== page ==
Last month, the Canadian Federation of Library Associations released a much-needed statement that sought to counter the ongoing misinformation campaign from copyright lobby groups regarding the state of Canadian copyright and the extensive licensing by libraries and educational institutions. I had no involvement whatsoever with the statement, but was happy to tweet it out and was grateful for the effort to set the record straight on what has been a relentless misinformation campaign that ignores the foundational principles of copyright law. Lobby groups have for years tried to convince the government that 2012 copyright reforms are to blame for the diminished value of the Access Copyright licence that led Canadian educational institutions to seek other alternatives, most notably better licensing options that offer greater flexibility, access to materials, and usage rights. This is false, and when the CFLA dared to call it out, those same groups then expressed their “profound disappointment” in the library association.
Post Tagged with: "access copyright"
Countering Copyright Misinformation: Canadian Libraries Speak Out Against Ongoing Campaign to Undermine User Rights
My Fair Dealing Week series of posts on Canadian copyright, fair dealing, and education concludes with a few thoughts on the role of fair dealing within Canadian universities and colleges. Copyright lobby groups have spent years perpetuating multiple myths, including the false notion that today’s fair dealing policies are largely a function of 2012 reforms (they actually stem chiefly from two decades of Supreme Court jurisprudence) and that fair dealing has resulted in universities refusing to licence content (prior posts have covered this disinformation, citing the millions spent on site licensing, transactional licensing , the disappearance of course packs, and the growth of open textbooks).
Canadian copyright lobby groups effort to persuade the government to restrict fair dealing has often focused on a particular use case: the course pack. For many years, course packs were used by university and college professors to pull together a customized collection of reading materials for their courses. The course packs were copied and typically sold as an alternative to course textbooks. Copyright lobby groups and their supporters have long claimed that the practice relies on fair dealing and that universities are profiting from copying without compensation. My Fair Dealing Week series on Canadian copyright, fair dealing, and education (Setting the Record Straight, The Massive Shift to Electronic Licensing, Millions Spent on Transactional Licences Demonstrate Fair Dealing is No Free for All) continues with a look at what has actually happened with data demonstrating the printed course packs have all but disappeared from university campuses.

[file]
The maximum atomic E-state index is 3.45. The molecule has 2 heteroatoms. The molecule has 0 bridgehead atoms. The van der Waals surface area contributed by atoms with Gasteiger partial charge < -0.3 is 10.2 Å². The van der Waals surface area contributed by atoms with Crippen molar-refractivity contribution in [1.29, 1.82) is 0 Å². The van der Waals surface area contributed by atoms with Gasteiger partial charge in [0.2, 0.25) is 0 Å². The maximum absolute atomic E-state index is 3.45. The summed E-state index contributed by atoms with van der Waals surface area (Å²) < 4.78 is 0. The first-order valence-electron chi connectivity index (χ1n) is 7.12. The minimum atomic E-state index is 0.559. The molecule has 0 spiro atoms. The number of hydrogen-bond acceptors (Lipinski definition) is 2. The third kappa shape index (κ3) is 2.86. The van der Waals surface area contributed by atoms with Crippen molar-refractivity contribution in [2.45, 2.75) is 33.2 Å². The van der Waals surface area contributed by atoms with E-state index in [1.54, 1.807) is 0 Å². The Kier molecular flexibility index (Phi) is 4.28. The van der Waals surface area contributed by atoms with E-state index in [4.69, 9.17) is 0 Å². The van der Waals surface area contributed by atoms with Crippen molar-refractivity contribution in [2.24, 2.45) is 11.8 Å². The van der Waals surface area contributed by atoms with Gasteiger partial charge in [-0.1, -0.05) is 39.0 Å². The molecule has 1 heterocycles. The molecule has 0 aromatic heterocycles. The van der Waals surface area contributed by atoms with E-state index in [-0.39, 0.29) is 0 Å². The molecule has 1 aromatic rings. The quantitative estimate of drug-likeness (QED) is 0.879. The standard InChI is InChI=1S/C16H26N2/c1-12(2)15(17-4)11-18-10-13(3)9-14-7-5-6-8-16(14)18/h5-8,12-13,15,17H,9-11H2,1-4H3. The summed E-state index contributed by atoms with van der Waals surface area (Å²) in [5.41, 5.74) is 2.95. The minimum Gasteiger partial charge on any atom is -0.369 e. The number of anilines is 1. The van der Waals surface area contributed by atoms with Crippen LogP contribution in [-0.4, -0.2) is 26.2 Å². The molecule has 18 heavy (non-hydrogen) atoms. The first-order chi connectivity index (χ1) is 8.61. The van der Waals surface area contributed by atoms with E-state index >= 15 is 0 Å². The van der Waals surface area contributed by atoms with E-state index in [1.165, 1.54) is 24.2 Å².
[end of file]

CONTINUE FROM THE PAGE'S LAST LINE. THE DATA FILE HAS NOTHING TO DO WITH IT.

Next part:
Canadian Copyright, Fair Dealing and Education, Part Three: Millions Spent on Transactional Licences Demonstrate Fair Dealing is No Free For All
Canadian copyright lobby groups have repeatedly tried to convince the government that the 2012 copyright reforms and Supreme Court fair dealing jurisprudence created a free-for-all in which education refuses to pay licence fees due to their reliance on fair dealing. The data from yesterday’s post on massive shift to site licences tells a different story, namely that Canadian educational institutions spend hundreds of millions annually on licences that provide both access works and the flexibility to use them in a myriad of ways. My Fair Dealing Week series on Canadian copyright, fair dealing and education (Setting the Record Straight) continues with another type of licence that has grown in importance in recent years: the pay-per-use or transactional licence. These licences, which grant access to, and use of, individual works, demonstrate that lobby group claims bear little relationship to reality. Indeed, if the lobby groups were right about unlimited uncompensated copying, why would education still spend millions a pay-per-use licences? They obviously wouldn’t, but since fair dealing represents a fair approach to both creators and users, education recognizes that fair dealing does not lead to the complete elimination of licensed copying.
Canadian copyright lobby groups have spent years falsely claiming that educational institutions refuse to pay for licences to compensate for the use of educational materials. This second post in my Fair Dealing Week series on Canadian copyright, fair dealing, and education focuses on this claim, which is a gross misrepresentation of the data (first post on Setting the Record Straight). The truth is that Canadian universities spend millions of dollars on licensing copyright materials. In fact, over the past decade, the emergence of site licenses that provide access to millions of works – books, journal articles, newspapers, and more – has led to huge increases in expenditures for access. Unlike copyright licences from copyright collectives such as Access Copyright, these digital licences provide both original access to works and the ability to use them in course materials. In the 1990s, a university would both purchase a book and pay for the right to copy a portion of it to distribute to students as course materials. Today, the university can use a single licence to gain access to the book and make it available as course material, handouts and for many other purposes since most digital licences facilitate access and permit multiple uses.